# Notes from the Library

## Sun, 28 Apr 2013

… [D]espite what some perceive as the “failure” of RSS, there is obviously a demand by readers to consume web content as an automatically updated stream, rather than as traditional pages. Google Reader users are extreme examples of this, but Facebook users are examples too: they’re no longer just following friends, but companies, celebrities, etc. In other words, once people have identified a news source they are interested in, we know many of them like doing something to “follow” that source, and get updated in some sort of stream of updates.

Why should browsers treat RSS as a first-class web citizen in a way they don’t treat other things? I think that the difference is that if closed platforms (not just web sites, but platforms) begins to the only (or even best) way to experience “reading streams of web content”, that is a problem for the web. If my browser doesn’t tightly integrate email, the open web doesn’t suffer. If my browser doesn’t tightly integrate feed discovery and subscription, well, we get exactly what is happening: a mass migration away from consuming (and publishing!) news through the open web, and instead it being channeled into closed, integrated publishing and subscribing stacks like FB and Twitter that give users a good subscribing and reading experience.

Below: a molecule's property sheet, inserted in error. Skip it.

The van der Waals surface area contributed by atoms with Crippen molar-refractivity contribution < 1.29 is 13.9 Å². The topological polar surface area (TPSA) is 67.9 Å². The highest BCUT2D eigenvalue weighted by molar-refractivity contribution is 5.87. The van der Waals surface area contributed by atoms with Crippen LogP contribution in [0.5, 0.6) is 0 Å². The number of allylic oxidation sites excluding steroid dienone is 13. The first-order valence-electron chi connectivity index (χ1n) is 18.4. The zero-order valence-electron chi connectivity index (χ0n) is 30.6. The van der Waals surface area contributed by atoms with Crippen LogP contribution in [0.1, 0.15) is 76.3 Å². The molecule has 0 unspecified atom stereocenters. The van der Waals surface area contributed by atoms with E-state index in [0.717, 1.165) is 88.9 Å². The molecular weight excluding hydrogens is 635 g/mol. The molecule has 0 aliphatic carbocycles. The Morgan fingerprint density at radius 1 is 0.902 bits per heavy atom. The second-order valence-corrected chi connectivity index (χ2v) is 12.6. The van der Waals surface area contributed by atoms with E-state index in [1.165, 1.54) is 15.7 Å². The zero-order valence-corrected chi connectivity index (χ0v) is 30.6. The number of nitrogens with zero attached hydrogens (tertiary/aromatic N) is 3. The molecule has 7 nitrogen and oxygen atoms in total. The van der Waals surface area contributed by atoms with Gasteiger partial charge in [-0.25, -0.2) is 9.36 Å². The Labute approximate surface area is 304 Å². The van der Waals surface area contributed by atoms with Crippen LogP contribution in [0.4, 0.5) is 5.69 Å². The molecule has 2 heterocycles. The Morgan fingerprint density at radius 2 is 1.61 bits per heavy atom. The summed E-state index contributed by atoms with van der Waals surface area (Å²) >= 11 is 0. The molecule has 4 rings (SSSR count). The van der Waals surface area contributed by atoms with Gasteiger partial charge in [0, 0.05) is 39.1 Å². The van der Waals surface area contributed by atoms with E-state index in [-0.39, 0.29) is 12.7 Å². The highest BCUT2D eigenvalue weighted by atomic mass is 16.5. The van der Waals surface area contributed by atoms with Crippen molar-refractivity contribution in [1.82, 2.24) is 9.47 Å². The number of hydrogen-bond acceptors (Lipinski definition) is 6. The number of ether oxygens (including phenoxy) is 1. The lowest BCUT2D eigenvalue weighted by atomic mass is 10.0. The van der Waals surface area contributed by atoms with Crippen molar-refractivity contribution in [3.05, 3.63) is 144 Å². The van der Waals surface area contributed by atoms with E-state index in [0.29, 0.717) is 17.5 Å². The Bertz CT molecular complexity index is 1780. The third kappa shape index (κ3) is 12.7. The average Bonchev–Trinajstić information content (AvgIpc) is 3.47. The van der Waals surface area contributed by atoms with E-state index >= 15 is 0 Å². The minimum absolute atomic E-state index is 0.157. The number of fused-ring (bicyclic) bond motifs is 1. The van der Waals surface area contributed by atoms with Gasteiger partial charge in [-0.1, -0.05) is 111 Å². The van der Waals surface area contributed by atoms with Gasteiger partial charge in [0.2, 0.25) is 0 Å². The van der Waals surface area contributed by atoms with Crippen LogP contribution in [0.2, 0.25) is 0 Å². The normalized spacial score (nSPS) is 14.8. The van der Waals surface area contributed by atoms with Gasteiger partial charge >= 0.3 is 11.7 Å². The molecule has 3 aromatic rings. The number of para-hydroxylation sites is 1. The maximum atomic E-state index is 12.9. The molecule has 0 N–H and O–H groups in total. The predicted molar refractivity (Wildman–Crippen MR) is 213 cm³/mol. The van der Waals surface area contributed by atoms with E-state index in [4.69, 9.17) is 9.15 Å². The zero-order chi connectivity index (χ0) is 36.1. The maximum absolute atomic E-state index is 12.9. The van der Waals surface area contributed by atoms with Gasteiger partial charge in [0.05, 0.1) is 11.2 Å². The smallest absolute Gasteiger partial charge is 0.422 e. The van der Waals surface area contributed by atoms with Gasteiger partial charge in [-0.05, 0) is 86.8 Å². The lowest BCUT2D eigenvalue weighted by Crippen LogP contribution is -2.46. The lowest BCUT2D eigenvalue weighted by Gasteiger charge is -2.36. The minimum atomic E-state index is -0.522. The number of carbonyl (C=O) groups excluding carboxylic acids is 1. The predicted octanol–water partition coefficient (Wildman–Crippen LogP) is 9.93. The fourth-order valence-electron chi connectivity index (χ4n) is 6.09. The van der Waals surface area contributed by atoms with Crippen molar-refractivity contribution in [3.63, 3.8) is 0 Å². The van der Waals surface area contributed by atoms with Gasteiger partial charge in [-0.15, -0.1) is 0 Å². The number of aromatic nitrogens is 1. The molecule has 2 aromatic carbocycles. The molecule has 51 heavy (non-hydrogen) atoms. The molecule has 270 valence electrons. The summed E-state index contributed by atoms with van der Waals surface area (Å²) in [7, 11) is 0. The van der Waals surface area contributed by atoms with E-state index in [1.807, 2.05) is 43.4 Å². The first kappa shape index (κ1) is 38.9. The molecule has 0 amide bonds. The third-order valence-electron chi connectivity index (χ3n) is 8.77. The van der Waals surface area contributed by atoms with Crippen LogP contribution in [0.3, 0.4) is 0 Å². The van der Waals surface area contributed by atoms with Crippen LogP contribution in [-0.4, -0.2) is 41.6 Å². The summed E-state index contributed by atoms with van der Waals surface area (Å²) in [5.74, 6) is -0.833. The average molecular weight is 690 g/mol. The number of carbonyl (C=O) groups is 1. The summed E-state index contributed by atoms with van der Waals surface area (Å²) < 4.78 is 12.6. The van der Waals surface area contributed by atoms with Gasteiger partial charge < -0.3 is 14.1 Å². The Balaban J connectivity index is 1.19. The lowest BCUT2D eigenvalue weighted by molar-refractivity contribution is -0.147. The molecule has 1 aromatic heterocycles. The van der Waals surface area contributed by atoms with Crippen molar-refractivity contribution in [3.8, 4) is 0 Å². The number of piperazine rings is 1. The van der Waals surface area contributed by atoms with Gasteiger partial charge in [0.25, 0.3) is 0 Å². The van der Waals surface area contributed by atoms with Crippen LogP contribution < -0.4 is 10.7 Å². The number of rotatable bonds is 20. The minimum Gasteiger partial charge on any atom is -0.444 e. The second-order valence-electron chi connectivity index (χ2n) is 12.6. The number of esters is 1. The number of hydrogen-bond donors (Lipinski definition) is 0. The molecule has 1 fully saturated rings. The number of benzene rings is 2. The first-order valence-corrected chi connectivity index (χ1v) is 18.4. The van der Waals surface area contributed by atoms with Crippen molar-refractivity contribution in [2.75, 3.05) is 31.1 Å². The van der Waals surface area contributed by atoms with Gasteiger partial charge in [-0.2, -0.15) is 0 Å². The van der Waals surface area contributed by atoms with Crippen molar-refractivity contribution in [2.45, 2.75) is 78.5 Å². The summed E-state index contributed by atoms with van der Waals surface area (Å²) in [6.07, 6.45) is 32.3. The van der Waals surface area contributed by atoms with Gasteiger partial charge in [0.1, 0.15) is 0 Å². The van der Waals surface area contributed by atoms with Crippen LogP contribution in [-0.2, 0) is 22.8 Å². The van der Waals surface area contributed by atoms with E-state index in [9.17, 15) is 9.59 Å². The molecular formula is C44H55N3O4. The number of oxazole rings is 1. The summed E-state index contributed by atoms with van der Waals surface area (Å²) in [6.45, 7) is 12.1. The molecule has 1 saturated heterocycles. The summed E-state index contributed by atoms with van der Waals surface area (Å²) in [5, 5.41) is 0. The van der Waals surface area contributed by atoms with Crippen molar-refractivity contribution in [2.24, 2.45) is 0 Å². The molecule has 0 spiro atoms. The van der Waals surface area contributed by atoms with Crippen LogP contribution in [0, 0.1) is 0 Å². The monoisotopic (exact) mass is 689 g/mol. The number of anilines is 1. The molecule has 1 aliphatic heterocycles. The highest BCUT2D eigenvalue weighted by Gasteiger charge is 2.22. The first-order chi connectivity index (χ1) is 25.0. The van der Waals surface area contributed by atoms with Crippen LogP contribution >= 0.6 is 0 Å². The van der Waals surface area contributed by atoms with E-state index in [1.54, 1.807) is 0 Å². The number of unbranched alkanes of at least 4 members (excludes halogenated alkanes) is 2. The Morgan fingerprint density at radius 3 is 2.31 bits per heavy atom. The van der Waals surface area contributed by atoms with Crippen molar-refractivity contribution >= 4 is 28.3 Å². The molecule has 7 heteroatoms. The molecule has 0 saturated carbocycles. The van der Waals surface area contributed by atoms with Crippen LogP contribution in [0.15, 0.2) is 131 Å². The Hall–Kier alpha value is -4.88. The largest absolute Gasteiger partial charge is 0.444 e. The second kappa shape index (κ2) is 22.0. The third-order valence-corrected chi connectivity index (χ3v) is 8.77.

## Thu, 18 Apr 2013

Don't know how well it works.

## Fri, 15 Mar 2013

This is old news now but in case you haven't come across it:

## Mon, 05 Dec 2011

From Wikizine #130:

=== Did you know … ===

… what protocol relative URLs are?

Normal URLs look like: http://test.wikipedia.org/wiki/Main_Page or https://test.wikipedia.org/wiki/Main_Page.

Both of these URLs define the protocol that will be used. Protocol relative URLs look like this: //test.wikipedia.org/wiki/MainPage. Dropping the protocol from the URL allows the browser to assign the current protocol to the URL. So, if you are visiting the site in HTTPS mode, links will point to HTTPS, and if you are visiting the site in HTTP mode, links will point to HTTP.

:* http://blog.wikimedia.org/2011/07/19/protocol-relative-urls-enabled-on-test-wikipedia-org – full post about this by Ryan Lane :* http://blog.wikimedia.org/2011/09/27/protocol-relative-urls-enabled-on-all-wikimedia-foundation-wikis/ – protocol relative URLs are now live

## Wed, 31 Aug 2011

It's … a well-known fact that the legendary meme-forging /b/ is now butf a buffer to keep idiots off the better boards (an oversimplification, perhaps; /b/ is still an entry point and a place for infusion of culture). So, where did all the old /b/tards actually go? Well, some say a few still camp out at 7chan, others say the only trace left is in WTFux, but I'll let you in on a little secret: they came to reddit.

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